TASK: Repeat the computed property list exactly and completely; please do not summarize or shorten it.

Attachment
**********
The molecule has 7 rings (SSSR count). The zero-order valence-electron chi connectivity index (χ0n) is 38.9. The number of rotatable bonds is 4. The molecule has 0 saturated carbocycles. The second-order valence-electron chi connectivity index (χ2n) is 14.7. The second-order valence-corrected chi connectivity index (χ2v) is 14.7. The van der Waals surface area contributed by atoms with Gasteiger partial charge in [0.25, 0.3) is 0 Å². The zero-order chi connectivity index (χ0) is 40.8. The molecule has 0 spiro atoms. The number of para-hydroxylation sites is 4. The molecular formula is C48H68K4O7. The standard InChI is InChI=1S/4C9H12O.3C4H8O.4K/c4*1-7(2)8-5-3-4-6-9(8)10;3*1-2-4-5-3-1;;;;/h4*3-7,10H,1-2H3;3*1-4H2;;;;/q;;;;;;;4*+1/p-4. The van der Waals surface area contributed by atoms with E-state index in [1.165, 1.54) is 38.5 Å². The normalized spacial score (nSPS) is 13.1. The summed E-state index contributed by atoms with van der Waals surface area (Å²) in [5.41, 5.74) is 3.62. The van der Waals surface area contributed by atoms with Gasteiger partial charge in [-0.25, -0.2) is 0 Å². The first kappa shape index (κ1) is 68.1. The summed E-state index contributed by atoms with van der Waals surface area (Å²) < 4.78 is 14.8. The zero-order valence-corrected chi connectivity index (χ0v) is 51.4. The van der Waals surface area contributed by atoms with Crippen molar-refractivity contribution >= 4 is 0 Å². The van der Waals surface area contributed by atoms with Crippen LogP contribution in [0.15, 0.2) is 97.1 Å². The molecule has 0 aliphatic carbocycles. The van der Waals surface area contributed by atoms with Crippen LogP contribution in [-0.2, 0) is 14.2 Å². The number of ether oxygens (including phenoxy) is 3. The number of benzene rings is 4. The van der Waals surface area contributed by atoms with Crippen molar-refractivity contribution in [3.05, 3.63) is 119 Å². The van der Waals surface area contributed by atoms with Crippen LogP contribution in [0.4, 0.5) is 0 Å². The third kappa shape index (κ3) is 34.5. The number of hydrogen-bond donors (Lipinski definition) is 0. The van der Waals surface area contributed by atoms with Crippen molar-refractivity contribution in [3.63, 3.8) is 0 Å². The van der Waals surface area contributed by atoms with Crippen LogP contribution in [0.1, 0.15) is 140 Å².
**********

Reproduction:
The molecule has 7 rings (SSSR count). The zero-order valence-electron chi connectivity index (χ0n) is 38.9. The number of rotatable bonds is 4. The molecule has 0 saturated carbocycles. The second-order valence-electron chi connectivity index (χ2n) is 14.7. The second-order valence-corrected chi connectivity index (χ2v) is 14.7. The van der Waals surface area contributed by atoms with Gasteiger partial charge in [0.25, 0.3) is 0 Å². The zero-order chi connectivity index (χ0) is 40.8. The molecule has 0 spiro atoms. The number of para-hydroxylation sites is 4. The molecular formula is C48H68K4O7. The standard InChI is InChI=1S/4C9H12O.3C4H8O.4K/c4*1-7(2)8-5-3-4-6-9(8)10;3*1-2-4-5-3-1;;;;/h4*3-7,10H,1-2H3;3*1-4H2;;;;/q;;;;;;;4*+1/p-4. The van der Waals surface area contributed by atoms with E-state index in [1.165, 1.54) is 38.5 Å². The normalized spacial score (nSPS) is 13.1. The summed E-state index contributed by atoms with van der Waals surface area (Å²) in [5.41, 5.74) is 3.62. The van der Waals surface area contributed by atoms with Gasteiger partial charge in [-0.25, -0.2) is 0 Å². The first kappa shape index (κ1) is 68.1. The summed E-state index contributed by atoms with van der Waals surface area (Å²) < 4.78 is 14.8. The zero-order valence-corrected chi connectivity index (χ0v) is 51.4. The van der Waals surface area contributed by atoms with Crippen molar-refractivity contribution >= 4 is 0 Å². The van der Waals surface area contributed by atoms with Crippen LogP contribution in [0.15, 0.2) is 97.1 Å². The molecule has 0 aliphatic carbocycles. The van der Waals surface area contributed by atoms with Crippen LogP contribution in [-0.2, 0) is 14.2 Å². The number of ether oxygens (including phenoxy) is 3. The number of benzene rings is 4. The van der Waals surface area contributed by atoms with Crippen molar-refractivity contribution in [3.05, 3.63) is 119 Å². The van der Waals surface area contributed by atoms with Crippen LogP contribution in [0.4, 0.5) is 0 Å². The third kappa shape index (κ3) is 34.5. The number of hydrogen-bond donors (Lipinski definition) is 0. The van der Waals surface area contributed by atoms with Crippen molar-refractivity contribution in [3.63, 3.8) is 0 Å². The van der Waals surface area contributed by atoms with Crippen LogP contribution in [0.1, 0.15) is 140 Å².